I heard this comment from a CV surgeon the other day- and reminded him that all 3 were very long pump runs (exceeding 180 minutes) and that based on anecdotal observation- I have always noticed a direct correlation to the increased amount of phenyephrine administered during the course of a long pump run- ultimately leading to vasoconstriction significant enough to negatively impact the radial art line tracing.
From my experience, once you administer more than 15 mg of phrnylephrine during a run, you tend to experience peripheral vasoconstriction profound enough to result in very dampened (radial) arterial line tracing, and inaccurately low pressure readings.
At some places, the central pressure is checked immediately after termination of bypass- and compared to the radial. If the radial wave form fails to improve- VOILLA’ ! Instant femoral arterial placement is the next clinical choice.
None of this is scientific- so buyer beware! It is a personal observation that has been spot on- nearly every time. Please use your own clinical judgement to determine whats best for your patient (as always) 🙂
Roman M. Sniecinski, … Jerrold H. Levy, in Cardiothoracic Critical Care, 2007
Phenylephrine is a noncatecholamine, direct-acting α receptor agonist that does not possess any significant β receptor activity. Bolus doses of 50 to 100 μg are commonly used during induction of anesthesia in patients with aortic stenosis to counteract the vasodilation produced by anesthetic drugs. In this situation phenylephrine has the advantage of increasing coronary perfusion pressure without increasing heart rate. Cardiac output may fall due to increased afterload and baroreceptor-mediated reflex bradycardia. Phenylephrine has a slightly longer duration of action than norepinephrine. The drug may be administered as a continuous infusion at a dose of 0.1 to 1 μg/kg/min.
Phenylephrine is a powerful vasoconstrictor. It is used as a cardiotonic agent. Phenylephrine is a postsynaptic α1-receptor agonist with little effect on β-receptors of the heart. Parenteral administration of phenylephrine causes a rise in systolic and diastolic pressures, a slight decrease in cardiac output, and a considerable increase in peripheral resistance; most vascular beds are constricted, and renal, splanchnic, cutaneous, and limb blood flows are reduced while coronary blood flow is increased. Phenelephrine also causes pulmonary vessel constriction and subsequent increase in pulmonary arterial pressure.
“To our knowledge, this is the first study to compare failure rates by arterial line site in the last 35 years. Soderstrom et al. in 1982 also showed differences in “placement duration” and “longevity” when comparing arterial line sites, with results favoring the femoral site. Their data was similar to ours in that it showed a femoral failure rate of 10.6% compared to 26.4% for radial sites, with failures occurring on average 3.5 days sooner in their radial cohort.12 Our data likewise demonstrate that femoral arterial lines fail at a significantly lower rate than radial arterial lines (5.38% compared to 29.61%). Despite making up 34% of the lines placed, they accounted for only 8.6% of the lines that failed (Figure 4). This difference was consistent in both the retrospective and prospective arms of the study, exhibiting agreement between the two data groups. This gives a number needed to treat of only four patients: four patients preferentially receiving a femoral arterial line prevents one premature line failure.”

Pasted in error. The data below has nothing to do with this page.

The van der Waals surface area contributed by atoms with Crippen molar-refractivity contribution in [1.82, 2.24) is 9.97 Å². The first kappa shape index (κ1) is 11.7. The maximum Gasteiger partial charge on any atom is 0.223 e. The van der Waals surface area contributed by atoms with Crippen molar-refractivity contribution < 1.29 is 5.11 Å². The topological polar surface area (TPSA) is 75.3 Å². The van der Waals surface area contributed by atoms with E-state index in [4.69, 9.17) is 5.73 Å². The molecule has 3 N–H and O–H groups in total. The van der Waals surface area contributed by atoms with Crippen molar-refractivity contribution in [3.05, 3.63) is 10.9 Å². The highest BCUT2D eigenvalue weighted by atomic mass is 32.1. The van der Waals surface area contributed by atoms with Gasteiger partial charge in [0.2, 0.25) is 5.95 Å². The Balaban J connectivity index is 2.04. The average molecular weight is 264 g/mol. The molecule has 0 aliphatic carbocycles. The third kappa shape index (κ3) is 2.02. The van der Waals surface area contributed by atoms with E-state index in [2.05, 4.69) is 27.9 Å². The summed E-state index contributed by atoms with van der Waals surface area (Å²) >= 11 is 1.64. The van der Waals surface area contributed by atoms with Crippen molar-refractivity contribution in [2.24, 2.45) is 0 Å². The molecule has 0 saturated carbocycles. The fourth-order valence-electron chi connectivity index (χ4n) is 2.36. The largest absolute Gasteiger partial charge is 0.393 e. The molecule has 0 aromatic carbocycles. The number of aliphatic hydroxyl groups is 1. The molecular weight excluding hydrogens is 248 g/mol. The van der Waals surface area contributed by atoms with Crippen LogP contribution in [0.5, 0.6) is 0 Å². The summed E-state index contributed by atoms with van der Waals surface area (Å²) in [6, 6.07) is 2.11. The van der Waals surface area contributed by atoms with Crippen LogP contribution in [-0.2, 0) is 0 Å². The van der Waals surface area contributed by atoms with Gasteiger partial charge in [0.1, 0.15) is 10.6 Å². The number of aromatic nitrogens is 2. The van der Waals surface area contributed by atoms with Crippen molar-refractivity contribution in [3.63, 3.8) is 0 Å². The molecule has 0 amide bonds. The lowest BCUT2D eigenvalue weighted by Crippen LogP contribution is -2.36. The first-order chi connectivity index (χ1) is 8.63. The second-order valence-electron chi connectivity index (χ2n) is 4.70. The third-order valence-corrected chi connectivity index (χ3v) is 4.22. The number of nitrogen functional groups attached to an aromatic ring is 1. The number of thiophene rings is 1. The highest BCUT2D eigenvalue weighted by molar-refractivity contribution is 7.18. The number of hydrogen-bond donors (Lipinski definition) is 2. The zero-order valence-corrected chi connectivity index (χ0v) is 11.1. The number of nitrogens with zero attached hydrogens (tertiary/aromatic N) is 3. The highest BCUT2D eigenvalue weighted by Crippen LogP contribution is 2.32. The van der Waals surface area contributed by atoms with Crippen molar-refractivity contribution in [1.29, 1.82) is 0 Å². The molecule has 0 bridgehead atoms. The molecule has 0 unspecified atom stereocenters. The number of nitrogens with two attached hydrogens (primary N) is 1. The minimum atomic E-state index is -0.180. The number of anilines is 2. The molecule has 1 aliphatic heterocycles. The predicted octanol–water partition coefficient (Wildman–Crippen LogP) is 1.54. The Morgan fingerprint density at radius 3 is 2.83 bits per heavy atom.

Radial artery pressure is known to differ from central arterial pressure in normal patients (distal pulse amplification) and in the early postcardiopulmonary bypass period. The adequacy of the radial artery as a site for blood pressure monitoring in critically ill patients receiving high-dose vasopressors has not been carefully examined.
Prospective observational study comparing simultaneous intra-arterial measurements of radial (peripheral) and femoral artery (central) pressures.
Clinical investigation in a university-based surgical intensive care unit.
Fourteen critically ill patients with presumed sepsis who received norepinephrine infusions at a rate of > or =5 microg/min.
All patients were managed in accordance with our standard practice for presumed sepsis, which consisted of intravascular volume repletion followed by vasopressor administration titrated to a mean arterial pressure of > or =60 mm Hg.
MEASUREMENTS AND MAIN RESULTS:
Systolic and mean arterial pressures were significantly higher when measured from the femoral vs. radial site (p < .005). The higher mean arterial pressures enabled an immediate reduction in norepinephrine infusions in 11 of the 14 patients. No change in cardiac output or pulmonary artery occlusion pressure was noted after dose reduction. In the two patients in whom simultaneous recordings were made after discontinuation of norepinephrine infusions, equalization of mean arterial pressures was observed.
Radial artery pressure underestimates central pressure in hypotensive septic patients receiving high-dose vasopressor therapy. Clinical management, based on radial pressures, may lead to excessive vasopressor administration. Awareness of this phenomena may help minimize adverse effects of these potent agents by enabling dosage reduction.